The Dalai Lama’s succession rests with Tibet, not China
There are many things most 85-year-olds cannot do — run, climb mountains, stay awake the whole day long — and no one begrudges them for that. There are things they do well — provide sane advice, take care of the grandchildren — and everyone thanks them for that. However, running circles around the second largest economy in the world is not what most 85-year-olds do, with the exception of Tenzin Gyatso, better known as the 14th Dalai Lama. And everyone except China respects him for that.
Having dealt with all Chinese Communist Party (CCP) leaders from Mao Zedong to Xi Jinping, the Dalai Lama is in the unique position to not only have a deep understanding of the complexities of the Chinese leader’s mind, but also to stay at least two steps ahead of them in the geopolitical chess game between Beijing and Dharamsala.
And he has only further stepped up his game over the past few years. As China prepares in its own thorough manner to identify the 15th Dalai Lama — the reincarnation of the current, 14th Dalai Lama — the simple monk has let loose a series of statements meant to confuse, and Beijing seems to be reeling from the impact.
China, very confidently, has been planning to use the archaic Golden Urn process (draw of lots) to identify the next Dalai Lama, as if choosing the head of the religion with the largest following in China is a matter of a lottery. Enough evidence has been put in the public domain by serious and respected authors to undermine this process, the latest being a book titled “Forging the Golden Urn” by Max Oidtmann.
But it is the denunciation of this process by the Dalai Lama himself that is most pointed. He has noted many times the irony of an atheist regime expending significant energy and resources to identify the head of just one sect of Tibetan Buddhism. He has gone on to advise the CCP to first try to locate the reincarnations of Mao and Deng Xiaoping.
As long ago as 2011, the Dalai Lama pointed out that the Golden Urn process would not apply to his reincarnation, and that the traditional method of leaving a letter containing signs would be followed.
But back to confusing the Chinese. The Dalai Lama has, in interactions with media and common devotees, said variously that the institution might end with him (which the atheist China opposes), or there might be a female Dalai Lama, and even that the system of reincarnation is a feudal one.
Beijing, as per information coming from the Buddhist Association of China (BAC), the officially sanctioned body dealing with the religion, has asked it to dive into the archives of Tibetan Buddhism, in all parts of China, to gather documents relating to the reincarnation process.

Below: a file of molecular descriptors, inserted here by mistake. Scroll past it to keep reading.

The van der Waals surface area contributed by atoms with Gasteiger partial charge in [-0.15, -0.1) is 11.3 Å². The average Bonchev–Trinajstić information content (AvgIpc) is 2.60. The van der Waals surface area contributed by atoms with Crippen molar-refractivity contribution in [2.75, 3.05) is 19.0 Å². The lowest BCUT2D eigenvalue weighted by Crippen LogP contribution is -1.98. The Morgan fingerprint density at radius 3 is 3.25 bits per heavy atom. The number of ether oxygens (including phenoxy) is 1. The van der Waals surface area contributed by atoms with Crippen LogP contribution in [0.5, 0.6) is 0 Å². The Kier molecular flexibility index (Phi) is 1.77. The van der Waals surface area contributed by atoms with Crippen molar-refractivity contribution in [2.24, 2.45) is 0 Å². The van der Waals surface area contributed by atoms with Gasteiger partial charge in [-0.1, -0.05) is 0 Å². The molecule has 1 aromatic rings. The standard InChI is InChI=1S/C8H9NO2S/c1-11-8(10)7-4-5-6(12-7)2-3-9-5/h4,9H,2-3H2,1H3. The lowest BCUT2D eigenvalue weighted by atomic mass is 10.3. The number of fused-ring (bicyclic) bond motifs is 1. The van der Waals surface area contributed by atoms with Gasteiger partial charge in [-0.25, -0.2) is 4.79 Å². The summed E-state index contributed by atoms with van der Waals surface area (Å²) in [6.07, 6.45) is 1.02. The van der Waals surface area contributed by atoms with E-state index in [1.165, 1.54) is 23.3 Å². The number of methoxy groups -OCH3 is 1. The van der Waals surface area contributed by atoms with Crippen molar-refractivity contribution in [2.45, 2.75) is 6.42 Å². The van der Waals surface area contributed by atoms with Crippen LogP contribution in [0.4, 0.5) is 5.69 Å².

Given the importance of the issue to the CCP, the BAC researchers have fanned out to the Tibet Autonomous Region and other Tibetan-inhabited provinces to look for the documents, just as they also have been tasked to collect information supporting China’s contention that Tibet always had been a part of China.
The problem: Some of the most important documents on these issues are not in Red China at all. They today nestle in the national archives and libraries in Taiwan, as these were taken by the nationalist Kuomintang government when it fled the mainland and made Taiwan its base. Scholars have been studying these documents, and revealing the weakness of Chinese arguments, both on the issue of Tibet’s status and the issue of reincarnation. These studies, for example, repeatedly have belied the Chinese assertion that the 14th Dalai Lama was himself chosen by the central government of the Republic of China.
On Jan.28, the U.S. House made an important move in passing The Tibetan Policy and Support Act (TPSA) that is intended to, among other things, sanction Chinese officials for interfering in the Dalai Lama’s succession. The Dalai Lama institution has existed for more than 600 years, during which there have been changes. On the religious level, the U.S. does not have, and neither do Chinese who are not Tibetan Buddhists, the right to interfere with the decisions regarding the succession of the Dalai Lama, which absolutely rests with the Dalai Lama, Tibetan Buddhist leaders and the people of Tibet. But on the human rights level, we all have the duty to defend a religious group and people from unspeakable bullying by a governmental despot.
For now, the Dalai Lama is in good physical and mental health, having declared at the end of last year during the Long Life offering ceremony at Gaden Jangtse Monastery in India that he will be living until the age of 113 — by which time another couple of generations of the Chinese Communist leadership will have come and gone. Scientific ground aside, maybe His Holiness’s declaration of his living for another 22 years is a subtle way to express his confidence that he will outlive the Chinese communist regime.
Jianli Yang is founder and president of Citizen Power Initiatives for China, a Tiananmen Massacre survivor, and a former political prisoner in China.
Lianchao Han is vice president of Citizen Power Initiatives for China. After the Tiananmen Square Massacre in 1989, he was one of the founders of the Independent Federation of Chinese Students and Scholars. He worked in the U.S. Senate for 12 years, as legislative counsel and policy director for three senators.